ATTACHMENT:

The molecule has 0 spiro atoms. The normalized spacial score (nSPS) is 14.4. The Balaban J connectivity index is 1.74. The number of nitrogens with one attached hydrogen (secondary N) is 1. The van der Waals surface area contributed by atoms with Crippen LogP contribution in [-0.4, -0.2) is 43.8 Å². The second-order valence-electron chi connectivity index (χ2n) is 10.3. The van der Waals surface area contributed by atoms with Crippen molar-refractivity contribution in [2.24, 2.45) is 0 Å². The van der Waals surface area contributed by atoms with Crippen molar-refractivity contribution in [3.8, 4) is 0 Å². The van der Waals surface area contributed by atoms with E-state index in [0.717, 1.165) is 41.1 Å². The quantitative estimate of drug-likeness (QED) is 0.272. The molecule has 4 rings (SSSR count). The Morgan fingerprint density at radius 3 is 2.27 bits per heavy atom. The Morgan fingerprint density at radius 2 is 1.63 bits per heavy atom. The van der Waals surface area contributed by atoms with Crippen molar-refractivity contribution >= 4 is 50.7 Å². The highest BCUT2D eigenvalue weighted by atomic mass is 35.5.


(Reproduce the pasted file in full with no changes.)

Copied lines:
The molecule has 0 spiro atoms. The normalized spacial score (nSPS) is 14.4. The Balaban J connectivity index is 1.74. The number of nitrogens with one attached hydrogen (secondary N) is 1. The van der Waals surface area contributed by atoms with Crippen LogP contribution in [-0.4, -0.2) is 43.8 Å². The second-order valence-electron chi connectivity index (χ2n) is 10.3. The van der Waals surface area contributed by atoms with Crippen molar-refractivity contribution in [2.24, 2.45) is 0 Å². The van der Waals surface area contributed by atoms with Crippen molar-refractivity contribution in [3.8, 4) is 0 Å². The van der Waals surface area contributed by atoms with E-state index in [0.717, 1.165) is 41.1 Å². The quantitative estimate of drug-likeness (QED) is 0.272. The molecule has 4 rings (SSSR count). The Morgan fingerprint density at radius 3 is 2.27 bits per heavy atom. The Morgan fingerprint density at radius 2 is 1.63 bits per heavy atom. The van der Waals surface area contributed by atoms with Crippen molar-refractivity contribution >= 4 is 50.7 Å². The highest BCUT2D eigenvalue weighted by atomic mass is 35.5.